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ADDRESS OF HIS HOLINESS
POPE JOHN PAUL II
TO H.E. Mr Goytom Welde-Mariam,
AMBASSADOR OF ERITREA TO THE HOLY SEE*

Saturday, 11 January 1997

 

Mr Ambassador,

I am pleased to welcome you to the Vatican as you begin your mission as the first Ambassador Extraordinary and Plenipotentiary of the State of Eritrea to the Holy See, and I gladly accept the Letters of Credence by which you are so appointed. The establishment of diplomatic relations between us and the exchange of representatives is the latest development in the continuing relationship between the people of Eritrea and the Catholic Church; I am confident that this new level of contact will lead to ever greater understanding, esteem and co-operation. I appreciate the good wishes which you have conveyed from President Isaias Afwerki, and I would ask you in turn to convey my own greetings and the assurance of my prayers for the peace and well-being of your country and its people.

Recent political and social changes in the world give evidence of an ever growing conviction that certain ideals should shape human relations at every level. Among these are the desire for true peace, the determination to work for freedom and justice, and the commitment to stand in solidarity with the poor. Peoples and nations hope to see hostility and conflict replaced by dialogue and co-operation. There is general acceptance, at least on the level of principle, of the need for the more affluent and developed regions of the world to help peoples striving for a more just share of the world’s resources, and to encourage them in their efforts to foster their own integral development.

At the same time, however, these positive developments are threatened by new and tragic confrontations which are appearing in different areas, and by the persistence of intolerance based on racial, ethnic or religious prejudice. It is precisely in the light of such distressing situations that all people of goodwill, and the leaders of nations in particular, must renew their efforts to bring about the peaceful resolution of such tensions. This involves, above all else, an ever stronger commitment to defend the inalienable dignity and protect the basic human rights of every individual.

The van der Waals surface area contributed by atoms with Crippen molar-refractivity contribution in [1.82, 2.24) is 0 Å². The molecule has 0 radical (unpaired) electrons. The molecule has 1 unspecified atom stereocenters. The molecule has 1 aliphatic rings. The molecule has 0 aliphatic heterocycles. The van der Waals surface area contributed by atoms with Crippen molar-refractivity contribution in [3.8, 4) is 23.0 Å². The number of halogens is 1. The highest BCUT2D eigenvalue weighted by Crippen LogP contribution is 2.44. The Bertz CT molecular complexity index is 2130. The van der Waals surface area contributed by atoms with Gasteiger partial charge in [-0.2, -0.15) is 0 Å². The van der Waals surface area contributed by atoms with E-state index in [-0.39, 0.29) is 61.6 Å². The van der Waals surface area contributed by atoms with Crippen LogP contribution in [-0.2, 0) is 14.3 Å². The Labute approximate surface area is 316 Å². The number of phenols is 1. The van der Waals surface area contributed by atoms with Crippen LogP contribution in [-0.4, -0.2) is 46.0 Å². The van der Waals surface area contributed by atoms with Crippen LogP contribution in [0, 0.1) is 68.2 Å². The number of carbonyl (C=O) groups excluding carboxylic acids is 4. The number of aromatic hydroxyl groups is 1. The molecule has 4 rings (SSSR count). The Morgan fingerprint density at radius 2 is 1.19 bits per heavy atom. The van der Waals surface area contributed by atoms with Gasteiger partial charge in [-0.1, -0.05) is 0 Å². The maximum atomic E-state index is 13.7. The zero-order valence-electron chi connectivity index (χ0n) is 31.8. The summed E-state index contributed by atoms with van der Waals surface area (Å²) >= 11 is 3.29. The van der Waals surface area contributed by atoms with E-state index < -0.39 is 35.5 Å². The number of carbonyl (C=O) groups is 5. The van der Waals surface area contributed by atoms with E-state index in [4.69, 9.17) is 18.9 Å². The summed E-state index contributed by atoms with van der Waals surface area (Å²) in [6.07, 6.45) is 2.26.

Chief among these rights, and one which the contemporary world must strive to guarantee, is freedom of conscience. As I had occasion to note in my Message for the 1991 World Day of Peace, conscience bears witness to “the transcendence of the person, also in regard to society at large, and as such is inviolable.... To deny an individual complete freedom of conscience — and in particular the freedom to seek the truth — or to attempt to impose a particular way of seeing the truth, constitutes a violation of that individual’s most personal rights. This also aggravates animosities and tensions, which can easily lead to strained and hostile relations within society or even to open conflict. In the end, it is on the level of conscience that the difficult task of ensuring a firm and lasting peace is most effectively confronted” (loc. cit., n. 1).

It is precisely in this regard that the Church insists on the right of individuals and organized religious communities to profess and practise their faith freely. Respect for religious freedom serves as an indication and a guarantee of authentic social progress. It is my hope therefore that freedom of religion, as a necessary expression of freedom of conscience, will enjoy constitutional protection and be enshrined in the democratic institutions which Eritrea is building for itself as it begins this new era in its history.

I appreciate your recognition of the contribution made by the Catholic Church, both in the practical aid given to your people as they suffered the devastations of famine and war, and in moral support of your nation as it faces the task of reconstruction. Eritrean Catholics are committed to working hand in hand with their fellow citizens as active participants in the political, social and cultural advancement of their country in its new-found independence. To this end, many missionaries, members of religious communities as well as lay men and women, have come to your land offering their services in the fields of education and health care. The work which they do is not for the benefit of Catholics alone but for the good of all the people. It is my hope that the Government of Eritrea and the public authorities will welcome this service on the part of the Church and will assist the missionaries and others as they seek to continue these efforts aimed at the building up of Eritrean society.

Mr Ambassador, as you begin your diplomatic mission to the Holy See, please know of the readiness of the various offices and agencies of the Roman Curia to assist you in the fulfilment of your responsibilities. Assuring you of my good wishes for the success of your work, I cordially invoke upon you and upon the leaders and people of the State of Eritrea the abundant blessings of almighty God.


*Insegnamenti di Giovanni Paolo II, vol. XX, 1 p. 53-55.

L'Osservatore Romano 12.1. 1997 p.4.

L'Osservatore Romano. Weekly edition in English n.4 p.6.

 

  Copyright 1997 - Libreria Editrice Vaticana

 

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